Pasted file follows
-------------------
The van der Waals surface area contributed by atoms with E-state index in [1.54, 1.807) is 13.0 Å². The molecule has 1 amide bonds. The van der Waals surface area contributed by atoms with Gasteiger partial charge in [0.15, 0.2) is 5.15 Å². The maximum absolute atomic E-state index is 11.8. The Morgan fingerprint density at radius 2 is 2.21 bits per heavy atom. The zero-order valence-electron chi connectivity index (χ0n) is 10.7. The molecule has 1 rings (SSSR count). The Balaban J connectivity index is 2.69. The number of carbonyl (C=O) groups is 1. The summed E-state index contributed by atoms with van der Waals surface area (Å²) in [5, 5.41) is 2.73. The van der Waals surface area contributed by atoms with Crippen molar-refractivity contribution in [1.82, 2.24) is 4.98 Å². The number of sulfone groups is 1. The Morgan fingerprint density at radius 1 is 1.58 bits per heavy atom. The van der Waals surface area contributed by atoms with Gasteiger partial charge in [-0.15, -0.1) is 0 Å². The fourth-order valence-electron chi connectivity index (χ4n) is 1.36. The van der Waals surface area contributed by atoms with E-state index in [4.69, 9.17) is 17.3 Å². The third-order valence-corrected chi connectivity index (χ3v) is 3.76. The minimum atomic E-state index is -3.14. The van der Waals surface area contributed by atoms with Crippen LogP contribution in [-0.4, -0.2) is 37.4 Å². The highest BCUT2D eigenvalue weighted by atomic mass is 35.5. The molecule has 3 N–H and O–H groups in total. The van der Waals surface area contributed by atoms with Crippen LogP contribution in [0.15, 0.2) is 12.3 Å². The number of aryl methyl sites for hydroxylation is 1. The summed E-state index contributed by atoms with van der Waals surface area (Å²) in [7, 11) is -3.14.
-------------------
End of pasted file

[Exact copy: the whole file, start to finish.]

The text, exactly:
The van der Waals surface area contributed by atoms with E-state index in [1.54, 1.807) is 13.0 Å². The molecule has 1 amide bonds. The van der Waals surface area contributed by atoms with Gasteiger partial charge in [0.15, 0.2) is 5.15 Å². The maximum absolute atomic E-state index is 11.8. The Morgan fingerprint density at radius 2 is 2.21 bits per heavy atom. The zero-order valence-electron chi connectivity index (χ0n) is 10.7. The molecule has 1 rings (SSSR count). The Balaban J connectivity index is 2.69. The number of carbonyl (C=O) groups is 1. The summed E-state index contributed by atoms with van der Waals surface area (Å²) in [5, 5.41) is 2.73. The van der Waals surface area contributed by atoms with Crippen molar-refractivity contribution in [1.82, 2.24) is 4.98 Å². The number of sulfone groups is 1. The Morgan fingerprint density at radius 1 is 1.58 bits per heavy atom. The van der Waals surface area contributed by atoms with Gasteiger partial charge in [-0.15, -0.1) is 0 Å². The fourth-order valence-electron chi connectivity index (χ4n) is 1.36. The van der Waals surface area contributed by atoms with E-state index in [4.69, 9.17) is 17.3 Å². The third-order valence-corrected chi connectivity index (χ3v) is 3.76. The minimum atomic E-state index is -3.14. The van der Waals surface area contributed by atoms with Crippen LogP contribution in [-0.4, -0.2) is 37.4 Å². The highest BCUT2D eigenvalue weighted by atomic mass is 35.5. The molecule has 3 N–H and O–H groups in total. The van der Waals surface area contributed by atoms with Crippen LogP contribution in [0.15, 0.2) is 12.3 Å². The number of aryl methyl sites for hydroxylation is 1. The summed E-state index contributed by atoms with van der Waals surface area (Å²) in [7, 11) is -3.14.